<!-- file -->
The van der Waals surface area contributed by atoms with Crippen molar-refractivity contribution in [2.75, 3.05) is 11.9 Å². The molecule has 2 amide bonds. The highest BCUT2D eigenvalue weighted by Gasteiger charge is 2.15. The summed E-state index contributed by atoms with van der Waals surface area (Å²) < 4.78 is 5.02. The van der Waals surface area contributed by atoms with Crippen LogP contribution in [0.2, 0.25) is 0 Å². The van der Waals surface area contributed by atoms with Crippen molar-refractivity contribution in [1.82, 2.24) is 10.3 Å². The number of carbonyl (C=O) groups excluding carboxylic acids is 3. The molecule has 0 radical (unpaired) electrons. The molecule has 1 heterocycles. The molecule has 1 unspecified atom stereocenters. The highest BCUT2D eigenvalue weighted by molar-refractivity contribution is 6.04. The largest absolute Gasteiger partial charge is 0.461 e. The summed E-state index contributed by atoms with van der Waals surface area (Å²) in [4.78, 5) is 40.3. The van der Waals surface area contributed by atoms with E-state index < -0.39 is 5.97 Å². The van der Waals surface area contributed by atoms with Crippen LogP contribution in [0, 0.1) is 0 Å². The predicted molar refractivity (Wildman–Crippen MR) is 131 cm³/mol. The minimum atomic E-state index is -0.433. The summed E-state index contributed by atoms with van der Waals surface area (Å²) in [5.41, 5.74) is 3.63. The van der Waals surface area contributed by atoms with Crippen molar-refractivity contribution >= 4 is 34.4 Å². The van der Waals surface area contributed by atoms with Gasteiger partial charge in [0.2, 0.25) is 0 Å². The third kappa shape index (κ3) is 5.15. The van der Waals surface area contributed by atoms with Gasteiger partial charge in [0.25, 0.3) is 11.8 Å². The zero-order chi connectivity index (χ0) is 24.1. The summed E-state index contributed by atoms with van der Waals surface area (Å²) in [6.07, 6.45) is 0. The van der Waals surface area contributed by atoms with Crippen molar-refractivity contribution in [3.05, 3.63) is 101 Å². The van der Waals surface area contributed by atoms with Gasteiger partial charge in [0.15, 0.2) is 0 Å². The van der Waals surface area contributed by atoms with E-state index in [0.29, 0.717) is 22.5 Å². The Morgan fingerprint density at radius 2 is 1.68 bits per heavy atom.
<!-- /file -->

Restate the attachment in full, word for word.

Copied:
The van der Waals surface area contributed by atoms with Crippen molar-refractivity contribution in [2.75, 3.05) is 11.9 Å². The molecule has 2 amide bonds. The highest BCUT2D eigenvalue weighted by Gasteiger charge is 2.15. The summed E-state index contributed by atoms with van der Waals surface area (Å²) < 4.78 is 5.02. The van der Waals surface area contributed by atoms with Crippen LogP contribution in [0.2, 0.25) is 0 Å². The van der Waals surface area contributed by atoms with Crippen molar-refractivity contribution in [1.82, 2.24) is 10.3 Å². The number of carbonyl (C=O) groups excluding carboxylic acids is 3. The molecule has 0 radical (unpaired) electrons. The molecule has 1 heterocycles. The molecule has 1 unspecified atom stereocenters. The highest BCUT2D eigenvalue weighted by molar-refractivity contribution is 6.04. The largest absolute Gasteiger partial charge is 0.461 e. The summed E-state index contributed by atoms with van der Waals surface area (Å²) in [4.78, 5) is 40.3. The van der Waals surface area contributed by atoms with E-state index < -0.39 is 5.97 Å². The van der Waals surface area contributed by atoms with Crippen LogP contribution in [0, 0.1) is 0 Å². The predicted molar refractivity (Wildman–Crippen MR) is 131 cm³/mol. The minimum atomic E-state index is -0.433. The summed E-state index contributed by atoms with van der Waals surface area (Å²) in [5.41, 5.74) is 3.63. The van der Waals surface area contributed by atoms with Crippen molar-refractivity contribution >= 4 is 34.4 Å². The van der Waals surface area contributed by atoms with Gasteiger partial charge in [0.2, 0.25) is 0 Å². The third kappa shape index (κ3) is 5.15. The van der Waals surface area contributed by atoms with Gasteiger partial charge in [0.25, 0.3) is 11.8 Å². The zero-order chi connectivity index (χ0) is 24.1. The summed E-state index contributed by atoms with van der Waals surface area (Å²) in [6.07, 6.45) is 0. The van der Waals surface area contributed by atoms with Crippen molar-refractivity contribution in [3.05, 3.63) is 101 Å². The van der Waals surface area contributed by atoms with Gasteiger partial charge in [0.15, 0.2) is 0 Å². The van der Waals surface area contributed by atoms with E-state index in [0.29, 0.717) is 22.5 Å². The Morgan fingerprint density at radius 2 is 1.68 bits per heavy atom.